My assumption is that it is hard to give something you don't have to give. How can you give someone else a compliment if you can't compliment yourself first? This goes back to our own self-esteem. We must first feel good about ourselves, and tell ourselves that, before we can feel good about somebody else, and tell them that. It's a vicious circle, but it all starts within each of us.

Another problem is, we live in a society that has influenced us more to look for the things people do wrong, instead of the things they do right. How do you think it impacts someone's self-esteem if they are always recognized for the things they do wrong? Can you see them looking for the good in others and praising them accordingly? More likely they will find something to criticize in others.

We, as society, are to blame for this sort of behavior. It is up to each of us to change, from the inside - out.

These same influences have had an impact in our self-talk too. We tend to criticize ourselves for the things we do wrong. But how often do we praise ourselves for the things we do right? Let's tap ourselves on the back for the good that we do. The more we do it to ourselves, the more our self-esteem grows and the more our self-esteem grows, the more confident we feel, which in turn helps us to give more confidence and praise to others. This sort of self-recognition goes a long way, just as long as it doesn't get out of hand.

Self-talk has a lot to do with our self-esteem and the way we treat others. If we continuously doubt ourselves, we doubt others. If we like ourselves and recognize ourselves for the right things that we do, it becomes easier to like others and recognize them for the right things they do.

If you feel you need more recognition and praise, start by giving more. But you can't give something you don't have. In other words, if you can't recognize yourself for the good you do, how could you recognize that in someone else? So, you now know where you have to start.

You cannot motivate another person to do anything. We all know we could only accomplish so much on our own and that everyone is a product of their environment. You have the opportunity to create the environment. You can only provide the means and the atmosphere in which others motivate themselves.

You are the leader and you must set the example by demonstrating the appropriate behavior. The appropriate behavior that we are talking about here is recognition and praise.

You may also want to use indirect recognition and praise. For example, when someone compliments you on your area of responsibility, don't take credit for it, pass it on and say "My team is doing an outstanding job, aren't they?" In other words, pass the buck to where it belongs.

Over time the staff will hear about it and will feel good that you have recognized their efforts.

Let's go back to the end-of-period staff meeting to the second key factor employees indicated that affected their morale: the feeling of being in on things, being included.

By sharing the results of the period with them and asking them what went well and what areas could use some improvement, you are obtaining a wealth of information, and including them in the overall success of your operation. What do you think will happen when it comes time to implement some of their suggestions? Do you think they will object, or, do you think they might take ownership in implementing them beyond your expectations.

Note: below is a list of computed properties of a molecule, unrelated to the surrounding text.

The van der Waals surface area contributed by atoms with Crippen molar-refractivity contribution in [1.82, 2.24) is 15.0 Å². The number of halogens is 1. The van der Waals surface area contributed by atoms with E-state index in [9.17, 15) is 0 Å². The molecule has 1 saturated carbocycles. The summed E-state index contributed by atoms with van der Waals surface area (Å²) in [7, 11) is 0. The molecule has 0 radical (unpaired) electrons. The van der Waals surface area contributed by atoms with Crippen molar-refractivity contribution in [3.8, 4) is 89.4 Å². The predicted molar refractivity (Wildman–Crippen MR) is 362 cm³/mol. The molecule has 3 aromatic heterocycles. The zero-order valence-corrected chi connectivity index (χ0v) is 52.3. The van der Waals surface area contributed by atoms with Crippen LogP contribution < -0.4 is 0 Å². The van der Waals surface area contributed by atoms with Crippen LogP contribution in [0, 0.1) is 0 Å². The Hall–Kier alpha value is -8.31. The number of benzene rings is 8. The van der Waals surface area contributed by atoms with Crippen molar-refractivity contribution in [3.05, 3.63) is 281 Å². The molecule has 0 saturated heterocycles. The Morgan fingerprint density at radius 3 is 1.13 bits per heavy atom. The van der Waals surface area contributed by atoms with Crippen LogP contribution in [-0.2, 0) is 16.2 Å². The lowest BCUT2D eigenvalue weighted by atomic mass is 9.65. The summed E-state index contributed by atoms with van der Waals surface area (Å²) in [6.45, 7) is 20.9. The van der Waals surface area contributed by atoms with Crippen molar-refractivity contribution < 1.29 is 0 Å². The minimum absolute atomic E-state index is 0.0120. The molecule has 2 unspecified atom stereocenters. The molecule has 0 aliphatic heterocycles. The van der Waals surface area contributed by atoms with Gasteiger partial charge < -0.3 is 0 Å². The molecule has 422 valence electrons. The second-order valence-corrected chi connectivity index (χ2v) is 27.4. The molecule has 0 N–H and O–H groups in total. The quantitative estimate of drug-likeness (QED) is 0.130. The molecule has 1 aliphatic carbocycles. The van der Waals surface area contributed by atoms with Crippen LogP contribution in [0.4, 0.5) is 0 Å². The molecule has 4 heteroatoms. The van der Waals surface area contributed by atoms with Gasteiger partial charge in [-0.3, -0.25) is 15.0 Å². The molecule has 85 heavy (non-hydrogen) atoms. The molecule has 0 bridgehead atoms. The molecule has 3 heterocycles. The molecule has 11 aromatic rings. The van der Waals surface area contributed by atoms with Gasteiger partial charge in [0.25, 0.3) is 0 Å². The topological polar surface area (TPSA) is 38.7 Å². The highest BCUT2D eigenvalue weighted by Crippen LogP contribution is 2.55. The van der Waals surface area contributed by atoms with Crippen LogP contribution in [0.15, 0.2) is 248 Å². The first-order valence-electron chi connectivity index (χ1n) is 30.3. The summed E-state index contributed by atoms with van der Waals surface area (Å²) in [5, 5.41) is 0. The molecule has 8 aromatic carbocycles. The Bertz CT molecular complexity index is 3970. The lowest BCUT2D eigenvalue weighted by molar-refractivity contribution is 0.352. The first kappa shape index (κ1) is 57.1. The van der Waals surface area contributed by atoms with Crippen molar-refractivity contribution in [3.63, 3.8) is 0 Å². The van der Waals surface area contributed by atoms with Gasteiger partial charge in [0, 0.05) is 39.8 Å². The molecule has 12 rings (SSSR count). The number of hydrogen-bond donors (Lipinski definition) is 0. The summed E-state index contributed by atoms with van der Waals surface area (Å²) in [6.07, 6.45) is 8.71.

The best way to hold this meeting is to open up the meeting yourself, as the leader, and be on time! Remember you are setting an example here and demonstrating the performance you expect from your team.

Be as upbeat and positive as possible, no matter what. After a brief welcome, review the objectives from the beginning of the period, your level of expectations and finally the results. Congratulate everyone, as a team, and then introduce and recognize your management team. Always follow through with a round of applause for each of them.

As you introduce a Manager / Supervisor recognize their unique contribution to the period. Have each manager or supervisor introduce their team and each members' unique contributions to the full team. Have them report on their respective areas as to what their objectives for the period were and what they accomplished.

Also, have them ask all employees for their input as to what they noticed went well and areas for improvement. Have a mini-brainstorming session. A flip chart of all comments should be captured.

At the end of the session, you should conduct a summary of actions that will be considered for the next period. You will want to end the meeting on a high note, recognizing particularly those who have made the biggest contribution throughout the period.

You could end the session by presenting recognition awards, or do it over dinner with spouses in attendance. Present a plaque and a letter, or something along those lines. You should have a least one award per team. You may even consider having each team nominate their own team employee of the period through a ballet process and presenting the award to that employee for their contributions. Make it a big affair by having a photographer present.

Each team could prepare for this meeting in advance and build in fun activities. The objective is to get everyone involve, have fun and pay recognition to the full team and to those who made the biggest contributions to their team.

From this point on you will notice that employees will go out of their way to do a great job, because you took the time to thank them. Actions that get recognized or rewarded get repeated.

Bob Urichuck
Web: http://www.BobU.com